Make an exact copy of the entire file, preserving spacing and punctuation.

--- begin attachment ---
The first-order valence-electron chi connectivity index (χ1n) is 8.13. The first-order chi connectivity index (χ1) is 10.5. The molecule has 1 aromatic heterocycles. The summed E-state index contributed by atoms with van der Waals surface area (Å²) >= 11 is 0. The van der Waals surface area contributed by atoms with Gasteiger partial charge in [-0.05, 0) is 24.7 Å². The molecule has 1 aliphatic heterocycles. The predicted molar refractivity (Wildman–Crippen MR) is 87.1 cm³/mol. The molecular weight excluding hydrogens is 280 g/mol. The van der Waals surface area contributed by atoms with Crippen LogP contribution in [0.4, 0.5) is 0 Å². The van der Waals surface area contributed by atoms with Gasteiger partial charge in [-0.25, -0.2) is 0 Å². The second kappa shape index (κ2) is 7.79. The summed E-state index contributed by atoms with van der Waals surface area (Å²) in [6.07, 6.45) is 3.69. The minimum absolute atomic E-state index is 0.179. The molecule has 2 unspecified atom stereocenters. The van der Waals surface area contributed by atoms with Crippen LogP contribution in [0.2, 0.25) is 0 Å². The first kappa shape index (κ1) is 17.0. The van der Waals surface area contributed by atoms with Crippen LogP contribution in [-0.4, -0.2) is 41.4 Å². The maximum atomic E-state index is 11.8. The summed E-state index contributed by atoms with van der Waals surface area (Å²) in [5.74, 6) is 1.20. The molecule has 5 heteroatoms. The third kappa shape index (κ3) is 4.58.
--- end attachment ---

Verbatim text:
The first-order valence-electron chi connectivity index (χ1n) is 8.13. The first-order chi connectivity index (χ1) is 10.5. The molecule has 1 aromatic heterocycles. The summed E-state index contributed by atoms with van der Waals surface area (Å²) >= 11 is 0. The van der Waals surface area contributed by atoms with Gasteiger partial charge in [-0.05, 0) is 24.7 Å². The molecule has 1 aliphatic heterocycles. The predicted molar refractivity (Wildman–Crippen MR) is 87.1 cm³/mol. The molecular weight excluding hydrogens is 280 g/mol. The van der Waals surface area contributed by atoms with Crippen LogP contribution in [0.4, 0.5) is 0 Å². The van der Waals surface area contributed by atoms with Gasteiger partial charge in [-0.25, -0.2) is 0 Å². The second kappa shape index (κ2) is 7.79. The summed E-state index contributed by atoms with van der Waals surface area (Å²) in [6.07, 6.45) is 3.69. The minimum absolute atomic E-state index is 0.179. The molecule has 2 unspecified atom stereocenters. The van der Waals surface area contributed by atoms with Crippen LogP contribution in [0.2, 0.25) is 0 Å². The first kappa shape index (κ1) is 17.0. The van der Waals surface area contributed by atoms with Crippen LogP contribution in [-0.4, -0.2) is 41.4 Å². The maximum atomic E-state index is 11.8. The summed E-state index contributed by atoms with van der Waals surface area (Å²) in [5.74, 6) is 1.20. The molecule has 5 heteroatoms. The third kappa shape index (κ3) is 4.58.